SODIO Y ASFALTO
Following its successful first showing at the Museo Rufino Tamayo in Mexico City, this exhibition has been reconfigured specifically for the large scale galleries of MARCO in Monterrey. Co-curated by the Tamayo and the British Council, Sodio y Asfalto takes as its theme the sensory texture of urban space and features the work of 12 artists based in Glasgow, London, New York and Mexico City - David Batchelor, Kathrin Böhm, Martin Boyce, Nigel Cooke, Jim Lambie, Rosalind Nashashibi, Paul Noble, Oliver Payne & Nick Relph, Melanie Smith, Mark Titchner and Richard Wright. Their diverse approaches contribute to a shared dialogue concerning the nature of the contemporary city. Works plunder and echo the cacophony of colour, graphics, materials and sounds that give the metropolis its resonance, while many make reference to the Modernist assumptions that continue to pervade discussion of the urban context. Observation of the patterning and rhythms of social space is also transposed into the gallery environment.
Works range across all media, including painting, drawing, sculpture, film and video and many were made specifically for the exhibition, in response to the architecture of the spaces. Jim Lambie's striped metallic floor redefines a large area of the museum, while a large scale digital print by Mark Titchner was created to cover an entire wall. David Batchelor's barrier of lightboxes blocks a natural opening between galleries and Melanie Smith's mixed media installation uses the full ceiling height. Kathrin Böhm’s pasted coloured and printed paper spreads across areas of the gallery walls. Off-site works by Mark Titchner and Melanie Smith are shown on billboards across the city, and posters by Richard Wright are flyposted in the streets.
David Batchelor, Kathrin Böhm, Martin Boyce, Rosalind Nashashibi, Oliver Payne and Mark Titchner joined Melanie Smith in Mexico City and Monterrey to install their work and all gave lectures.
A full colour catalogue was launched at the MARCO opening, featuring installation photographs from both venues, texts by curators Tobias Ostrander of the Tamayo and Ann Gallagher of the British Council, as well as a contribution from architectural theoretician Neil Leach is available from Cornerhouse. www.cornerhouse.org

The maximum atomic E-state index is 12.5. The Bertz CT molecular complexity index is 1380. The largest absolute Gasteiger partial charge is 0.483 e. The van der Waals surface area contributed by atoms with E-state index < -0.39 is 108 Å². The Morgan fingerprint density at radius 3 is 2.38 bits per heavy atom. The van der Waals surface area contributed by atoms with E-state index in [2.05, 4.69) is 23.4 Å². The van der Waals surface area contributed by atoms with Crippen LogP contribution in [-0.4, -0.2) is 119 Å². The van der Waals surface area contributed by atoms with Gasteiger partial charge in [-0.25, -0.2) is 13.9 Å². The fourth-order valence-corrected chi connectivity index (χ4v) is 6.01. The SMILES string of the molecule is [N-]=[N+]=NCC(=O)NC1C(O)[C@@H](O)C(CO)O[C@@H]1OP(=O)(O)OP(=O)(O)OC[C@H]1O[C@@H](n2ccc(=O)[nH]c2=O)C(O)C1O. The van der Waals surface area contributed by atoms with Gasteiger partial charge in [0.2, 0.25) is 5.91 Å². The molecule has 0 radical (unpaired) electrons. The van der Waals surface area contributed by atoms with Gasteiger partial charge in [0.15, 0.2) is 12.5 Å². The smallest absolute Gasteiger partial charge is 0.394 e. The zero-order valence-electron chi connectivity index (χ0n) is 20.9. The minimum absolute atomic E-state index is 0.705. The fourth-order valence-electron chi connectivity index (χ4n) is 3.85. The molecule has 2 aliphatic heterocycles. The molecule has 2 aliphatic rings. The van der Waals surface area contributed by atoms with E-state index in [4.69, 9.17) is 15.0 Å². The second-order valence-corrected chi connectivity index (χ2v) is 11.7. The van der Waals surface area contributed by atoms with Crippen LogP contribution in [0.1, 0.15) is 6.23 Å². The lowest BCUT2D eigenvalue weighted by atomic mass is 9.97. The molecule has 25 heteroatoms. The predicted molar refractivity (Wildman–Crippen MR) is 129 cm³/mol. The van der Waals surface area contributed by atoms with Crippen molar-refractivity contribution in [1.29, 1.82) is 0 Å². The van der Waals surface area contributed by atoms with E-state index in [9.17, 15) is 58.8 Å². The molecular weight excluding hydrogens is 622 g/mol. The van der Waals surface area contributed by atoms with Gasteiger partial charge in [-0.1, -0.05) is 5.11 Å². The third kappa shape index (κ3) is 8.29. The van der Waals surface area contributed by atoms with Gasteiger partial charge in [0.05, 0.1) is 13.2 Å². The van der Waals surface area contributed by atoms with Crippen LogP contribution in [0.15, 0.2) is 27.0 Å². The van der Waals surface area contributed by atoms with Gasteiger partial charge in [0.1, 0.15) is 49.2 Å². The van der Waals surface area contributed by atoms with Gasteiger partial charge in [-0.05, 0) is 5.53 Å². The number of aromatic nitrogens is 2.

Existing or coming into being at the same period; of today or of the present. The term that designates art being made today.
The depiction of shapes and forms on a flat surface chiefly by means of lines although colour and shading may also be included. Materials most commonly used are pencil, ink, crayon, charcoal, chalk and pastel, although other materials, including paint, can be used in combination.
A transparent, flexible plastic material, usually of cellulose acetate or polyester, on which light-sensitive emulsion is coated, or on which an image can be formed by various transfer processes.
An artwork comprised of many and various elements of miscellaneous materials (see mixed media), light and sound, which is conceived for and occupies an entire space, gallery or site. The viewer can often enter or walk around the installation. Installations may only exist as long as they are installed, but can be re-created in different sites. Installation art emerged in the 1960s out of Environmental Art (works of art which are three-dimensional environments), but it was not until the 1970s that the term came into common use and not until the late 1980s that artists started to specialise in this kind of work, creating a genre of ‘Installation Art’. The term can also be applied to the arrangement of selected art works in an exhibition.
Work of art made with paint on a surface. Often the surface, also called a support, is a tightly stretched piece of canvas, paper or a wooden panel. Painting involves a wide range of techniques and materials, along with the artist's intellectual concerns effecting the content of a work.
A three-dimensional work of art. Such works may be carved, modelled, constructed, or cast. Sculptures can also be described as assemblage, in the round, relief, and made in a huge variety of media. Contemporary practice also includes live elements, as in Gilbert & George 'Living Sculpture' as well as broadcast work, radio or sound sculpture.
Images recorded on videotape or on optical disc to be viewed on television screens, or projected onto screens. The medium through which these images are recorded and displayed.